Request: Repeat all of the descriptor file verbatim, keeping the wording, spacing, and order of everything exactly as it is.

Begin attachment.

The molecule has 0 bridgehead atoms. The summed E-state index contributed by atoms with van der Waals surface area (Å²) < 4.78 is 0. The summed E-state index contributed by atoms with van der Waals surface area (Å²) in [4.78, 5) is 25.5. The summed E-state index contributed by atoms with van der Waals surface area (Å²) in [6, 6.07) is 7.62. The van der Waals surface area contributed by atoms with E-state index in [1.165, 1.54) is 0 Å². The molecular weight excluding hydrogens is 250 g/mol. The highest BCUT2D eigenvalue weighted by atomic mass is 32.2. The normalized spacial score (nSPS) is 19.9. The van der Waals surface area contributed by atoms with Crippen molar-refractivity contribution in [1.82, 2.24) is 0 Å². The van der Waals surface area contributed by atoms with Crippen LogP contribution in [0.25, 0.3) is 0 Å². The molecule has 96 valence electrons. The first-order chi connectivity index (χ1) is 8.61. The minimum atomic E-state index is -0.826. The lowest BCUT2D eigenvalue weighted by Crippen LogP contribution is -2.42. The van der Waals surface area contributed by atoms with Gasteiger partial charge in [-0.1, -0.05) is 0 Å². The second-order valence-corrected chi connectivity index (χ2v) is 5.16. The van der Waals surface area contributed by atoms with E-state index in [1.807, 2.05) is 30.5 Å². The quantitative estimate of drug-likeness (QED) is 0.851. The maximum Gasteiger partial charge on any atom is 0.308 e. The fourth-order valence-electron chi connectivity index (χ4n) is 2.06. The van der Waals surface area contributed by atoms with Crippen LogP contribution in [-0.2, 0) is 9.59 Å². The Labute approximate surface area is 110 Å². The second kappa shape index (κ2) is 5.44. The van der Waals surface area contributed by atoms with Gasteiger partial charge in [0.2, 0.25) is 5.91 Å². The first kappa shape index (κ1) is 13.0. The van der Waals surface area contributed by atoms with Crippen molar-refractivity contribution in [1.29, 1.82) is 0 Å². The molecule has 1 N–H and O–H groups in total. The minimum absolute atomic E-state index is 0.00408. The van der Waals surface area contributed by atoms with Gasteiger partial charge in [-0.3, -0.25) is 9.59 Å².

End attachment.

The molecule has 0 bridgehead atoms. The summed E-state index contributed by atoms with van der Waals surface area (Å²) < 4.78 is 0. The summed E-state index contributed by atoms with van der Waals surface area (Å²) in [4.78, 5) is 25.5. The summed E-state index contributed by atoms with van der Waals surface area (Å²) in [6, 6.07) is 7.62. The van der Waals surface area contributed by atoms with E-state index in [1.165, 1.54) is 0 Å². The molecular weight excluding hydrogens is 250 g/mol. The highest BCUT2D eigenvalue weighted by atomic mass is 32.2. The normalized spacial score (nSPS) is 19.9. The van der Waals surface area contributed by atoms with Crippen molar-refractivity contribution in [1.82, 2.24) is 0 Å². The van der Waals surface area contributed by atoms with Crippen LogP contribution in [0.25, 0.3) is 0 Å². The molecule has 96 valence electrons. The first-order chi connectivity index (χ1) is 8.61. The minimum atomic E-state index is -0.826. The lowest BCUT2D eigenvalue weighted by Crippen LogP contribution is -2.42. The van der Waals surface area contributed by atoms with Gasteiger partial charge in [-0.1, -0.05) is 0 Å². The second-order valence-corrected chi connectivity index (χ2v) is 5.16. The van der Waals surface area contributed by atoms with E-state index in [1.807, 2.05) is 30.5 Å². The quantitative estimate of drug-likeness (QED) is 0.851. The maximum Gasteiger partial charge on any atom is 0.308 e. The fourth-order valence-electron chi connectivity index (χ4n) is 2.06. The van der Waals surface area contributed by atoms with Crippen LogP contribution in [-0.2, 0) is 9.59 Å². The Labute approximate surface area is 110 Å². The second kappa shape index (κ2) is 5.44. The van der Waals surface area contributed by atoms with Gasteiger partial charge in [0.2, 0.25) is 5.91 Å². The first kappa shape index (κ1) is 13.0. The van der Waals surface area contributed by atoms with Crippen molar-refractivity contribution in [1.29, 1.82) is 0 Å². The molecule has 1 N–H and O–H groups in total. The minimum absolute atomic E-state index is 0.00408. The van der Waals surface area contributed by atoms with Gasteiger partial charge in [-0.3, -0.25) is 9.59 Å².